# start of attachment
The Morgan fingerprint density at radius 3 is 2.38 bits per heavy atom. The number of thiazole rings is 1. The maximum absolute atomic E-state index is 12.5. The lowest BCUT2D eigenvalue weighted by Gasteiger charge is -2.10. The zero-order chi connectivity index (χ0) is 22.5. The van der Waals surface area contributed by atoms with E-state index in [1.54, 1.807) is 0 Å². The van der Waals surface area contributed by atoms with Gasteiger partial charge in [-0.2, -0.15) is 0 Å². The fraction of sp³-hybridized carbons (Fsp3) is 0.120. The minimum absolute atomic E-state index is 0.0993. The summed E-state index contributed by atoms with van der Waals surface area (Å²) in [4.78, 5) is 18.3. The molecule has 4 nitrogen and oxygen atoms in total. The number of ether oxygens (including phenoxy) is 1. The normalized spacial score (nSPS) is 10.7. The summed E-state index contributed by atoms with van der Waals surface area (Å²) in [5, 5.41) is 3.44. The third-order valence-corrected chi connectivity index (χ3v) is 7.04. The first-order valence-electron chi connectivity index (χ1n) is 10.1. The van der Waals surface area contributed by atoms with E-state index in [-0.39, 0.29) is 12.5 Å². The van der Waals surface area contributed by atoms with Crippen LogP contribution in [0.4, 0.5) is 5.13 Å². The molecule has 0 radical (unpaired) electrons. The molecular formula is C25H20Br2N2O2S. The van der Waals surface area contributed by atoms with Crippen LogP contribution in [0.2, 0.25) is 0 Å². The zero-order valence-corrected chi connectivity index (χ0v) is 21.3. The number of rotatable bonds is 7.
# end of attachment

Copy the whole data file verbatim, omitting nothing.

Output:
The Morgan fingerprint density at radius 3 is 2.38 bits per heavy atom. The number of thiazole rings is 1. The maximum absolute atomic E-state index is 12.5. The lowest BCUT2D eigenvalue weighted by Gasteiger charge is -2.10. The zero-order chi connectivity index (χ0) is 22.5. The van der Waals surface area contributed by atoms with E-state index in [1.54, 1.807) is 0 Å². The van der Waals surface area contributed by atoms with Gasteiger partial charge in [-0.2, -0.15) is 0 Å². The fraction of sp³-hybridized carbons (Fsp3) is 0.120. The minimum absolute atomic E-state index is 0.0993. The summed E-state index contributed by atoms with van der Waals surface area (Å²) in [4.78, 5) is 18.3. The molecule has 4 nitrogen and oxygen atoms in total. The number of ether oxygens (including phenoxy) is 1. The normalized spacial score (nSPS) is 10.7. The summed E-state index contributed by atoms with van der Waals surface area (Å²) in [5, 5.41) is 3.44. The third-order valence-corrected chi connectivity index (χ3v) is 7.04. The first-order valence-electron chi connectivity index (χ1n) is 10.1. The van der Waals surface area contributed by atoms with E-state index in [-0.39, 0.29) is 12.5 Å². The van der Waals surface area contributed by atoms with Crippen LogP contribution in [0.4, 0.5) is 5.13 Å². The molecule has 0 radical (unpaired) electrons. The molecular formula is C25H20Br2N2O2S. The van der Waals surface area contributed by atoms with Crippen LogP contribution in [0.2, 0.25) is 0 Å². The zero-order valence-corrected chi connectivity index (χ0v) is 21.3. The number of rotatable bonds is 7.